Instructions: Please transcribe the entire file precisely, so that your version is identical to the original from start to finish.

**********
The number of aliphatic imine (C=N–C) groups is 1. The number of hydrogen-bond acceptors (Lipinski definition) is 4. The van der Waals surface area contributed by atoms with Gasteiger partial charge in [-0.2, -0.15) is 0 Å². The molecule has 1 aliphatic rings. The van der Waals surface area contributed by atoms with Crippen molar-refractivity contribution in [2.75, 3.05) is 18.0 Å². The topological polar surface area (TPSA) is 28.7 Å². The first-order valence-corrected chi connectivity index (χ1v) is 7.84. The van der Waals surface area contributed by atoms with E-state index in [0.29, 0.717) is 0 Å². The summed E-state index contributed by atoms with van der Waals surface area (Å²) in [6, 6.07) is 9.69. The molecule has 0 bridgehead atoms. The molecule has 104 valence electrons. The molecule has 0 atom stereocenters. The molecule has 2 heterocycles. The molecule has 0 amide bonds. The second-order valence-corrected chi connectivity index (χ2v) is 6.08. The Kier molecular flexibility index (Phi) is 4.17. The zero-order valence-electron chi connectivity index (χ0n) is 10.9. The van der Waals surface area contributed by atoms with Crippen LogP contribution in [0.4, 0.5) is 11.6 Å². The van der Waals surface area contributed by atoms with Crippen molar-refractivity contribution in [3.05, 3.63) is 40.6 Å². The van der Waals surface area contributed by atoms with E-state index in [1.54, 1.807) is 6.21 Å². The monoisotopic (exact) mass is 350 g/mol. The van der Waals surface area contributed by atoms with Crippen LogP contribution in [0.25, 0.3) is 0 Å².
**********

The number of aliphatic imine (C=N–C) groups is 1. The number of hydrogen-bond acceptors (Lipinski definition) is 4. The van der Waals surface area contributed by atoms with Gasteiger partial charge in [-0.2, -0.15) is 0 Å². The molecule has 1 aliphatic rings. The van der Waals surface area contributed by atoms with Crippen molar-refractivity contribution in [2.75, 3.05) is 18.0 Å². The topological polar surface area (TPSA) is 28.7 Å². The first-order valence-corrected chi connectivity index (χ1v) is 7.84. The van der Waals surface area contributed by atoms with E-state index in [0.29, 0.717) is 0 Å². The summed E-state index contributed by atoms with van der Waals surface area (Å²) in [6, 6.07) is 9.69. The molecule has 0 bridgehead atoms. The molecule has 104 valence electrons. The molecule has 0 atom stereocenters. The molecule has 2 heterocycles. The molecule has 0 amide bonds. The second-order valence-corrected chi connectivity index (χ2v) is 6.08. The Kier molecular flexibility index (Phi) is 4.17. The zero-order valence-electron chi connectivity index (χ0n) is 10.9. The van der Waals surface area contributed by atoms with Crippen LogP contribution in [0.4, 0.5) is 11.6 Å². The van der Waals surface area contributed by atoms with Crippen molar-refractivity contribution in [3.05, 3.63) is 40.6 Å². The van der Waals surface area contributed by atoms with E-state index in [1.54, 1.807) is 6.21 Å². The monoisotopic (exact) mass is 350 g/mol. The van der Waals surface area contributed by atoms with Crippen LogP contribution in [0.25, 0.3) is 0 Å².